...to think she was taking the piss?(16 Posts)
Name changed as I suspect a colleague may be an MNer and see this.
Colleague A leaving for a new job, rest of team put £5 each into a collection. There are 8 or 9 of us who contribute, so £40-£45.
I wasn't around when the collection was discussed, but received an email asking for ideas. When I handed over my cash to Colleague B I didn't ask what 'we' had decided to buy with the cash, but assumed flowers, wine, gift card etc.
So it comes to the handing over of the gift and I still didn't know what it was. I asked the recipient later and it turns out to be cosmetics products that Colleague B sells (one of these network marketing things, think Avon but much more expensive).
Now I'm aware that the retail price of the items was a lot higher than the £45 collected, so Colleague B probably didn't make a profit on this (and will have thought she was doing a favour) but...
...she wouldn't have had time to order these products especially, so they'll have been taken from the stock she has to buy to keep up her order level for commission purposes
...I'm pretty sure Colleague A hasn't previously used the products (and Colleague B guessed at the correct foundation colour)
...at least 4 of the contributors were not aware this was the intended gift!
AIBU to think Colleague B was taking the piss here?
YANBU. The first question is What Would A Want. If you don't know go for vouchers of some sort.
I think this is typical of the type of people who
are brain washed sell this type of thing!
YANBU but I can't help but find it a little bit amusing! Sorry!
Is that that yooneuqe (spelled like that on purpose) stuff I'm seeing all over y Facebook atm ?
She's probably taking the piss but it's like a brainwashing these things.. she genuinely probably feels she's done a good thing as well as shifting some stock.
I suppose if you didn't ask and trusted B to get something then YAB a bit U.
She was even out of pocket, much worse if A had received something really inappropriate or that had cost less than the money given to her.
It's only £5 each, you're not going to have to work with A again, it's Christmas soon <irrelevant but exciting>
Are you having a secret santa??
Fgs did you volunteer to go out and buy the gift? No I didn't think so.
Not entirely sure what the problem is here? There were obviously no particular ideas for the departing colleague, it was left to one woman to sort the gift. The woman actually gave her more than the collection's worth of products, matched to the departing colleague, and didn't make a profit on it.
What is the issue you have. Did you want to go but the gift personally? If not, then let it go.
So consensus seems to be that IABU.
Fair enough, its not like I would have refused to contribute if I'd known in advance.
To answer some points raised... I wasn't in the office when collection was agreed so couldn't offer to take charge. Another colleague did make a suggestion of a charm for colleague's bracelet, but didn't get a response to her email suggestion. I disagree that the gift was matched to the recipient as I'm quite sure the recipient has never used the brand before (despite Colleague B's ever-present enthusiasm).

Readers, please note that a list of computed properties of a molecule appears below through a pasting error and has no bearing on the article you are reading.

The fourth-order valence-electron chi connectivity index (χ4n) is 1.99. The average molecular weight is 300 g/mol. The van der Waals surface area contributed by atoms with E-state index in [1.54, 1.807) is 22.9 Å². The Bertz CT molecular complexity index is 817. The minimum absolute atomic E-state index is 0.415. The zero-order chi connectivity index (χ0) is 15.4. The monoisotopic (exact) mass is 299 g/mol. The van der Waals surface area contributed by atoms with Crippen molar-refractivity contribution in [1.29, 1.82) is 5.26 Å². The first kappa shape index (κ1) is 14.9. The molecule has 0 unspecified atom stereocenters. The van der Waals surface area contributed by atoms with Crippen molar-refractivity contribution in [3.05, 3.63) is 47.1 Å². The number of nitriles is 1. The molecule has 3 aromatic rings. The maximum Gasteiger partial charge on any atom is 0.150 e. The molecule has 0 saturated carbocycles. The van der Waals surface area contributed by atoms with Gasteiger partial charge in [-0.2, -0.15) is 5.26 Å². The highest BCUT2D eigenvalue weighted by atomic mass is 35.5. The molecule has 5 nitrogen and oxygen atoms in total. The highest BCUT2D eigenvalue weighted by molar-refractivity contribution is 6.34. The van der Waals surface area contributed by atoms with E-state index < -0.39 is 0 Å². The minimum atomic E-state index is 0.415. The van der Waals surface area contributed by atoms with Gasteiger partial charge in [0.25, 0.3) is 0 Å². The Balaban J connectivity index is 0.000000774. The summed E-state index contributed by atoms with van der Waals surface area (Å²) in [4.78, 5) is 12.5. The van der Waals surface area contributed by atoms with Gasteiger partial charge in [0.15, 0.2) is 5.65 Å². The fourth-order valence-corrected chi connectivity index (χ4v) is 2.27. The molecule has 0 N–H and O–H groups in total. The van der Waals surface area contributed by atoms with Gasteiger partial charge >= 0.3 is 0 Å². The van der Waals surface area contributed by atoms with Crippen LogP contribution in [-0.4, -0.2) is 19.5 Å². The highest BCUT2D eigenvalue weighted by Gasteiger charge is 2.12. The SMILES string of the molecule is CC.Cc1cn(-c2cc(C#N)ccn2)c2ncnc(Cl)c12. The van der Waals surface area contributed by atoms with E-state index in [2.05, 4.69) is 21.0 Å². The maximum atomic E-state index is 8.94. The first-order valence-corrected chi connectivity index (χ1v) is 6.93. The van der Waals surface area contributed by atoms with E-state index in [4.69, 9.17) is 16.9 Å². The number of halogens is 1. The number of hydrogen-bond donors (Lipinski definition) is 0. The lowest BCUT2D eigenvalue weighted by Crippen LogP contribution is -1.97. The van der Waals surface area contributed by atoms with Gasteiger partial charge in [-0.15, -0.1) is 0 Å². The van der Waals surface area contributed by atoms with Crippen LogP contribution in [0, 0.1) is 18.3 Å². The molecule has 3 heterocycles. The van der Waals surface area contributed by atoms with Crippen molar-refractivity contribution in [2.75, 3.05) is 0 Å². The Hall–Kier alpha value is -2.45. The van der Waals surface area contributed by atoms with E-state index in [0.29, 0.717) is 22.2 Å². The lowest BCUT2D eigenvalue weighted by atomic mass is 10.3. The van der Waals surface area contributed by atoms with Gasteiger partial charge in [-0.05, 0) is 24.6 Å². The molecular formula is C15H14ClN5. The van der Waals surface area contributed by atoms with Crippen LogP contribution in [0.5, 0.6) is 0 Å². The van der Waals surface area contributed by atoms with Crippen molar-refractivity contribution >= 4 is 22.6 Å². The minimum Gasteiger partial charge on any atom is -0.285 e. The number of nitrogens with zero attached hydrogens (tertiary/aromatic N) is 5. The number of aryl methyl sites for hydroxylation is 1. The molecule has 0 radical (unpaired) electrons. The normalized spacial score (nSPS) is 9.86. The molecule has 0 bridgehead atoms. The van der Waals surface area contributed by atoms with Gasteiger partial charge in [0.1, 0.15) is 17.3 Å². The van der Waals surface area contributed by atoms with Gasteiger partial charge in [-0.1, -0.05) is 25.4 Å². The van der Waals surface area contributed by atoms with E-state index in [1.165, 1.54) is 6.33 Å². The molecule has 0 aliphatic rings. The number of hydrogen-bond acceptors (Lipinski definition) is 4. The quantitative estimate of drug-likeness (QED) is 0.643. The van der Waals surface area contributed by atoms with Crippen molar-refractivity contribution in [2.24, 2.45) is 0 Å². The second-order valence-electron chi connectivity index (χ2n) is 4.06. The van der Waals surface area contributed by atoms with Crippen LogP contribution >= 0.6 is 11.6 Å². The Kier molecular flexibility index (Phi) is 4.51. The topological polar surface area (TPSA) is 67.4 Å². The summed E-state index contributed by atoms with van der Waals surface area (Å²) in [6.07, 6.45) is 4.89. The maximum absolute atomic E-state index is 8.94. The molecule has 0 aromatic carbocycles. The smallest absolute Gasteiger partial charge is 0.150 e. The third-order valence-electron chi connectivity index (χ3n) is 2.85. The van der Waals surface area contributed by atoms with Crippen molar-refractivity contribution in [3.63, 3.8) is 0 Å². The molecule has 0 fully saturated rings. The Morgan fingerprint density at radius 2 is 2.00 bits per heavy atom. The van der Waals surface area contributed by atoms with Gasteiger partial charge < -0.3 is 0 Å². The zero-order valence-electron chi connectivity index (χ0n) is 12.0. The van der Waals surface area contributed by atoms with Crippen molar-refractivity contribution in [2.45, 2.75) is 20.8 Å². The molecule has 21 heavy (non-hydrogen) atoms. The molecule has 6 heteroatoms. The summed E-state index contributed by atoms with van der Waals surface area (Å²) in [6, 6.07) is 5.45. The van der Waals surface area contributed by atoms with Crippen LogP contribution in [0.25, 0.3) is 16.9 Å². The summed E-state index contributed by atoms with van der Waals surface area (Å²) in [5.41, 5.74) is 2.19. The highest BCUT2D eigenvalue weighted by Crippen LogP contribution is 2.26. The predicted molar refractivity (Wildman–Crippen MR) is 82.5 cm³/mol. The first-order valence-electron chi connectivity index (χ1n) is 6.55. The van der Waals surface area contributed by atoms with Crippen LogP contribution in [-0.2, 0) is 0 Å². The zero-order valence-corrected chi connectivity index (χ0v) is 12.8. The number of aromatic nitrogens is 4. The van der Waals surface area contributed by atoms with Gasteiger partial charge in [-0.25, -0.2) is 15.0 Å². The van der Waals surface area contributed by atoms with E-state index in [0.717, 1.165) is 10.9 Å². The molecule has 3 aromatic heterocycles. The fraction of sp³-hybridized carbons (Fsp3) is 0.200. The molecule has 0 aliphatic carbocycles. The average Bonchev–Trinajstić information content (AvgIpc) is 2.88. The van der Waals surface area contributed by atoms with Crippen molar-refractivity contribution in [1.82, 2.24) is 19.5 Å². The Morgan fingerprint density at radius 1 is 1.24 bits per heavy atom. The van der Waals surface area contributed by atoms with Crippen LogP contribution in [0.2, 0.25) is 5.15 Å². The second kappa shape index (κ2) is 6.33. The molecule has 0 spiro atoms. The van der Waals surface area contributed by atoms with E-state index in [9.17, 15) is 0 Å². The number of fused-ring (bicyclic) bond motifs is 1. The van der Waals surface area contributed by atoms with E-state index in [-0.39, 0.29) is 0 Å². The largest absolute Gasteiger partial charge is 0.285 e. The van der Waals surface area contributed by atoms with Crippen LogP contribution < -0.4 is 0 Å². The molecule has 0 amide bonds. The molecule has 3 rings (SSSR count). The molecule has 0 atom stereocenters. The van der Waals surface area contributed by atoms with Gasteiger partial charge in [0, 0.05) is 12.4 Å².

To add further context (sorry if considered drip-feeding) we've all also contributed to a 'special' birthday present for another colleague of a similar age to colleague A, which was agreed as a bottle of champagne and a gift voucher for a major store she shops at regularly.
Gamerchick - no, not younique - its the one that says its 'pure, safe and beneficial'
All things considered though, WIBU to insist that Colleague B is not left in charge of my gift if I leave before she does
There's so much of this shizzle about now it's crackers.
Yanbu, but I guess B has been suckered in and thinks the products are marvellous.
Next time, you should all jump to volunteer ahead of her
Im have a business of something similar and in my opinion i think she did profit via money and a potential new client.
I have to go against the general consensus here...make up is too personal a gift to give to a colleague, not to mention the personal preference for colours etc, but it doesn't take into consideration skin allergies etc.
And I say that as someone who was given make up (albeit an expensive brand) as a leaving gift several years ago. 1] I do not wear make up, 2] they were really NOT my colours (blue mascara?) & 3] they irritated my skin! I gave most of it away!
For the 'giver' (the lady who collected the money) to give something from her collection is lazy! It smacks of little effort in both purchasing the gift & thought going into it.
Now I'm aware that the retail price of the items was a lot higher than the £45 collected Collegue B wouldn't have spent full retail on them anyway! And may have made a profit (I looked into buying a similar kit & it is nowhere near retail & you get a hefty discount on stock)
Feeling more sorry for colleague A here. This is the sort of thing one needs to buy oneself I think. She can always sell it on eBay I suppose, if it doesn't suit.
YANBU even for close friends I wouldn't buy anything more complicated than mascara. A gift from colleagues should be generic flowers/wine/chocolates/vouchers or something the recipient would really like. My last colleague to retire had a fancy pen and was delighted, the one before had a selection of stuff suggested by her husband and daughter.
Yes Christina I thought that about the potential new client. Wasn't sure if she'll have profitted in hard cash terms but was giving the benefit of the doubt
although of course it may have got her a little closer to that long-promised white mercedes
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